Water drips off the fan-shaped Chusan palm leaves onto the covered veranda of our colourful wooden hut. It’s not the blue-sky evening we were anticipating, here in the Gir National Park, but still: rainy season is not without its own charms.
All around our damp enclosure, metres away from the king of the jungle (and his three ladies), birds squawk, flamingos honk, macaws scream. And the rain pours heavier; it’s now almost a monsoon. But we sit it out, on the veranda, appreciating how still the surroundings feel, how bucolic. Only the siren of an ambulance beyond the boundary reminds us that, actually, we’re in central London.
The Gir Lion Lodge is one of those experiences that’s so unusual it stays with you on a deeper level than a more traditional night away. Hidden within the convincing and expansive Land of the Lions exhibit, which opened last year in ZSL London Zoo, it allows a nightly changing group of visitors to bed down in one of nine simple lodges inspired by those in the lions’ native Gir Forest.“It’s actually the Zoo’s first immersive experience,” says Kerri, one of a handful of very knowledgeable guides, as we stand, welcome glass of prosecco in hand, in the fastidious recreation of an Indian village, complete with bunting, train station and even a mock barber shop.
We stroll past tuk tuks, vintage-style bikes, exotic fruit stalls, garish posters, murals and painted slogans. The idea is, by means of crafts stalls and railway tracks, we’re transported to Gir to get closer than ever before to the residing Asiatic lions, of which the zoo has four of the 500 that still exist in the world.
And it’s not just a gimmicky 3D exhibit: ZSL is actually working with the Wildlife Institute of India and Gujarat Forest Department to safeguard the Asiatic lions, by training veterinary teams and working with forest rangers to establish effective patrolling systems.It’s still raining. We set off up the creaky overhead walkways – a little like the set of an Indiana Jones movie – via the station’s guard hut, observing a huddle of mongoose snuggling up against the wet. We reach a crumbling temple clearing, home to cheeky (and in India revered) langur monkeys, and the 180-degree viewing area over the lion enclosure.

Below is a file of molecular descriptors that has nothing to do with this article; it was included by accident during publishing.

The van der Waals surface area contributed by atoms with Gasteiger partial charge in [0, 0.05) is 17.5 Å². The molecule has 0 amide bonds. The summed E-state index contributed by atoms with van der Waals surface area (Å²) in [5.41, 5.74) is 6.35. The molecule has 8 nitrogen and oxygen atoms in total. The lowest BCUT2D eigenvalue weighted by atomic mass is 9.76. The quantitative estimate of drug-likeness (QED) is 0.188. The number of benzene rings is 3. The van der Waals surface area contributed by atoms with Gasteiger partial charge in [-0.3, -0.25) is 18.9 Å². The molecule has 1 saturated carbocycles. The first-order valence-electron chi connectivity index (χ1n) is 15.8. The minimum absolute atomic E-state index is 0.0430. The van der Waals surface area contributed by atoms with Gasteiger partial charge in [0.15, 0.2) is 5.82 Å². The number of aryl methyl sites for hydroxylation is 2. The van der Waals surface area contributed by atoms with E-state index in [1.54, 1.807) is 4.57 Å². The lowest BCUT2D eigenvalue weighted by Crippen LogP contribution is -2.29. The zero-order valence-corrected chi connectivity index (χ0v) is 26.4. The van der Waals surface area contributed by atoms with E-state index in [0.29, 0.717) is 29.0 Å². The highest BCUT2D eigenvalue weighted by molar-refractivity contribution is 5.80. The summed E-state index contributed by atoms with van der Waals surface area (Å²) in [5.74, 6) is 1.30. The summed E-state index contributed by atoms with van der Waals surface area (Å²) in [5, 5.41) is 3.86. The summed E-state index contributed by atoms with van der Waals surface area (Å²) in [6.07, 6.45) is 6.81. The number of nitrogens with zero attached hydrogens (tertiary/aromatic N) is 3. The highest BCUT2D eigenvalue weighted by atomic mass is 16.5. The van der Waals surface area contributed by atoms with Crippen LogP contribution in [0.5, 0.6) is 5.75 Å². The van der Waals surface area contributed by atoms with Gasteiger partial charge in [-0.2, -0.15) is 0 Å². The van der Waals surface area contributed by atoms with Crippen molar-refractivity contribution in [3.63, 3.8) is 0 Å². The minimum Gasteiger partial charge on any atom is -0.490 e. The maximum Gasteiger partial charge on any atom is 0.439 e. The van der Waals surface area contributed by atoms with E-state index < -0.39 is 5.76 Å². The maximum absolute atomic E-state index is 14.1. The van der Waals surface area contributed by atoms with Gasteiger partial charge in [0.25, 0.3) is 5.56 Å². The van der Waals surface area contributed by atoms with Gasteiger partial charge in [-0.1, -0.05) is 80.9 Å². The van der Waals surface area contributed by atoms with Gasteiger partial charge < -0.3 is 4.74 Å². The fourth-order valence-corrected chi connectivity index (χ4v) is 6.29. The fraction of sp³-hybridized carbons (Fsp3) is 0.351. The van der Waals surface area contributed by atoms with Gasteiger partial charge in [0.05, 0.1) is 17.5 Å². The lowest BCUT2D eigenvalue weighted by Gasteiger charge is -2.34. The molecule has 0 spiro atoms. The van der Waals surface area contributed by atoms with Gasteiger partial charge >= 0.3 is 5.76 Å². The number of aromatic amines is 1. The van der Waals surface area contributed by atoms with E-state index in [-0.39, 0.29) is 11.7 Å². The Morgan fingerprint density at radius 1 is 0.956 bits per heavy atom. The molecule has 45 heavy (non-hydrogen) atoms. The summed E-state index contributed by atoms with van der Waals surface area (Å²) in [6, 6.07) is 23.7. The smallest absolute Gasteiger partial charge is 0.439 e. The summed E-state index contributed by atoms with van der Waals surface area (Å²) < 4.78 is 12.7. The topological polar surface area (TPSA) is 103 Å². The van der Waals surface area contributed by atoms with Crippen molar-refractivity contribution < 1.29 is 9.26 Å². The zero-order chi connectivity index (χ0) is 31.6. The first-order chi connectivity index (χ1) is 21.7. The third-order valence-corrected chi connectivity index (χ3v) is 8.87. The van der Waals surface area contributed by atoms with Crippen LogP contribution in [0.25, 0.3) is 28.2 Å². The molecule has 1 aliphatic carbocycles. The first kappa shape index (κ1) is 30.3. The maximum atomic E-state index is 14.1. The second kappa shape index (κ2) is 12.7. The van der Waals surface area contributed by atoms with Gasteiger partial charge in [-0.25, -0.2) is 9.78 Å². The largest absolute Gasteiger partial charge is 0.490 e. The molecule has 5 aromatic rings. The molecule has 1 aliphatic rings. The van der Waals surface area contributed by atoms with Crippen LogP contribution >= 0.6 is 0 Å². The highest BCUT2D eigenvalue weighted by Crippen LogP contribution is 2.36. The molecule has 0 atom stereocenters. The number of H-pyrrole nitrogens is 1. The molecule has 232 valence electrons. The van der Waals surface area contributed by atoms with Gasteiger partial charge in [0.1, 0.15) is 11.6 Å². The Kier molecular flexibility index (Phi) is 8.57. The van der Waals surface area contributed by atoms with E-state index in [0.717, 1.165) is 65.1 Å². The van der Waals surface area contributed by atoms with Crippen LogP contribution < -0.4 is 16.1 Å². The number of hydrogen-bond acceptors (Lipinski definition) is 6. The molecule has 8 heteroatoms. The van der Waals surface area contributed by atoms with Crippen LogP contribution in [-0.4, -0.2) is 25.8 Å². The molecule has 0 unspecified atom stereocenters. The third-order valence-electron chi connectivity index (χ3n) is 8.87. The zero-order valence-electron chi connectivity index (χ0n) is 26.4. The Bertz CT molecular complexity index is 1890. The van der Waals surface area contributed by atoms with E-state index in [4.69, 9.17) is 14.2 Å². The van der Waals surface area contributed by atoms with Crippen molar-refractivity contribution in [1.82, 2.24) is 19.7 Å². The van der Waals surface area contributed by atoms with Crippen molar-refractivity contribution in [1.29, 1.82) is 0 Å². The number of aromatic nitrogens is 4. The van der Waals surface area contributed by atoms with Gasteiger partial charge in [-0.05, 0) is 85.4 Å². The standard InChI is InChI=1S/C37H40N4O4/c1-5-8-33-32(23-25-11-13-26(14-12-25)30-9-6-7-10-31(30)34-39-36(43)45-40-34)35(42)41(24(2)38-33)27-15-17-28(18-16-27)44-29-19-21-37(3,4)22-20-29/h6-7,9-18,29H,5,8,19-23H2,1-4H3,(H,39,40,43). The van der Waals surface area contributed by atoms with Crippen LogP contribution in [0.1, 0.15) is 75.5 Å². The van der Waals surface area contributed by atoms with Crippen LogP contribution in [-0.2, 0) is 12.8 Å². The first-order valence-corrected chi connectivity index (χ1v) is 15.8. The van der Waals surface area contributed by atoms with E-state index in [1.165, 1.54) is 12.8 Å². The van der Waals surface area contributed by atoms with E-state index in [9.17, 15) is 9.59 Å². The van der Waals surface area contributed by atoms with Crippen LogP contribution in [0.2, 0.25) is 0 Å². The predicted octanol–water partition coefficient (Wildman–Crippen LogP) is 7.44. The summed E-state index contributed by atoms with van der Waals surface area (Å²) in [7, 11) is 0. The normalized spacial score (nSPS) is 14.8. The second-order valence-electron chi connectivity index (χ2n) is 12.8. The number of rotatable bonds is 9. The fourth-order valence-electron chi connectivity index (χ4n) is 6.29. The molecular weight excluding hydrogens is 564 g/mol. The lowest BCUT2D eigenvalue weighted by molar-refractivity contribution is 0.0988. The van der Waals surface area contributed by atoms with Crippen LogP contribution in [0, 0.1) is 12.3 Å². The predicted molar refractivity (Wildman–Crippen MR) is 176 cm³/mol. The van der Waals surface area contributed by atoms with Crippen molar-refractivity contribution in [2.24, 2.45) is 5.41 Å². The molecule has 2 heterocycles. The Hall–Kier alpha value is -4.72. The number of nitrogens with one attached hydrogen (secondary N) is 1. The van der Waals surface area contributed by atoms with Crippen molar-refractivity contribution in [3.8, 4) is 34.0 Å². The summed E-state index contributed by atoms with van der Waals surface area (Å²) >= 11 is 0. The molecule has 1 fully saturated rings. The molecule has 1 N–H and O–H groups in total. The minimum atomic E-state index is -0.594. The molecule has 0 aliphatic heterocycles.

“Surely this is the start of a disaster movie,” whispers my partner, pulling a face. He’s right: after all, the zoo is closed, and we are its only human inhabitants. Something inevitably will go wrong?But this fleeting sense of doom is quelled by an unbridled sense of tranquility; in fact, all the cares in our outside lives soon go out the window, aided and abetted by the good-natured flow of anecdotes and fascinating facts from our guides.
As we wander round the empty zoo, dusk falling, we learn that Bhanu, the male lion, likes to sleep on a heated rock. We learn that otters enjoying holding hands. We learn that pygmy hippos, nocturnal to the core, windmill their poo around to mark their spot. And that porcupines pee on each other before mating. The next morning, we’re told that Komodo dragons are sometimes incestuous, and that tigers do a polite sneeze, known as chuffing, when you meet them. (Not, alas, witnessed by us).It’s also a relief to learn that, due to modern conservation beliefs, many of the original enclosures are no longer deemed fit to keep the animals they were built for: so, the Grade 1-listed deco Penguin Pool, the Rhino House and Bear Mountain are all now either standing empty (in the case of the pool) or used for smaller animals who relish the space. Rhinos and bears are now in the much larger Whipsnade.